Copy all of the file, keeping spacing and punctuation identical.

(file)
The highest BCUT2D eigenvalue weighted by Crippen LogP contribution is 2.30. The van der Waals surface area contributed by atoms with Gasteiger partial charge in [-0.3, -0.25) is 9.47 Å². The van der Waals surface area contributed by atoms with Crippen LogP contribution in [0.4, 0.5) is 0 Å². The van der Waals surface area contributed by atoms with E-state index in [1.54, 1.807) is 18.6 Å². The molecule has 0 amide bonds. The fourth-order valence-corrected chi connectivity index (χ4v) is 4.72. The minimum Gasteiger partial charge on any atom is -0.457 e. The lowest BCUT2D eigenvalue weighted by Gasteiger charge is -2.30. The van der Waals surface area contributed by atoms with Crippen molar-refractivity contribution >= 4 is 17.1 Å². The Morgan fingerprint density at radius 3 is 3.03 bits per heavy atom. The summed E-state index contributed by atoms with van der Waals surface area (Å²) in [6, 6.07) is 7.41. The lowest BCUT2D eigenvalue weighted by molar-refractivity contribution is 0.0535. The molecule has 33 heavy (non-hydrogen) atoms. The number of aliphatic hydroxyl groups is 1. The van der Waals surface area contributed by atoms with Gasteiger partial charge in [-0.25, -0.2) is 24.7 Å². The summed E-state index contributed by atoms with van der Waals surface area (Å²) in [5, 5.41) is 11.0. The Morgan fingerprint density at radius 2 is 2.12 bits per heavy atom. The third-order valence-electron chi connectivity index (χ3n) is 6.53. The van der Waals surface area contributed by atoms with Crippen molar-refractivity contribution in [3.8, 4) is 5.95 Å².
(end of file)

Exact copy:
The highest BCUT2D eigenvalue weighted by Crippen LogP contribution is 2.30. The van der Waals surface area contributed by atoms with Gasteiger partial charge in [-0.3, -0.25) is 9.47 Å². The van der Waals surface area contributed by atoms with Crippen LogP contribution in [0.4, 0.5) is 0 Å². The van der Waals surface area contributed by atoms with E-state index in [1.54, 1.807) is 18.6 Å². The molecule has 0 amide bonds. The fourth-order valence-corrected chi connectivity index (χ4v) is 4.72. The minimum Gasteiger partial charge on any atom is -0.457 e. The lowest BCUT2D eigenvalue weighted by Gasteiger charge is -2.30. The van der Waals surface area contributed by atoms with Crippen molar-refractivity contribution >= 4 is 17.1 Å². The Morgan fingerprint density at radius 3 is 3.03 bits per heavy atom. The summed E-state index contributed by atoms with van der Waals surface area (Å²) in [6, 6.07) is 7.41. The lowest BCUT2D eigenvalue weighted by molar-refractivity contribution is 0.0535. The molecule has 33 heavy (non-hydrogen) atoms. The number of aliphatic hydroxyl groups is 1. The van der Waals surface area contributed by atoms with Gasteiger partial charge in [-0.25, -0.2) is 24.7 Å². The summed E-state index contributed by atoms with van der Waals surface area (Å²) in [5, 5.41) is 11.0. The Morgan fingerprint density at radius 2 is 2.12 bits per heavy atom. The third-order valence-electron chi connectivity index (χ3n) is 6.53. The van der Waals surface area contributed by atoms with Crippen molar-refractivity contribution in [3.8, 4) is 5.95 Å².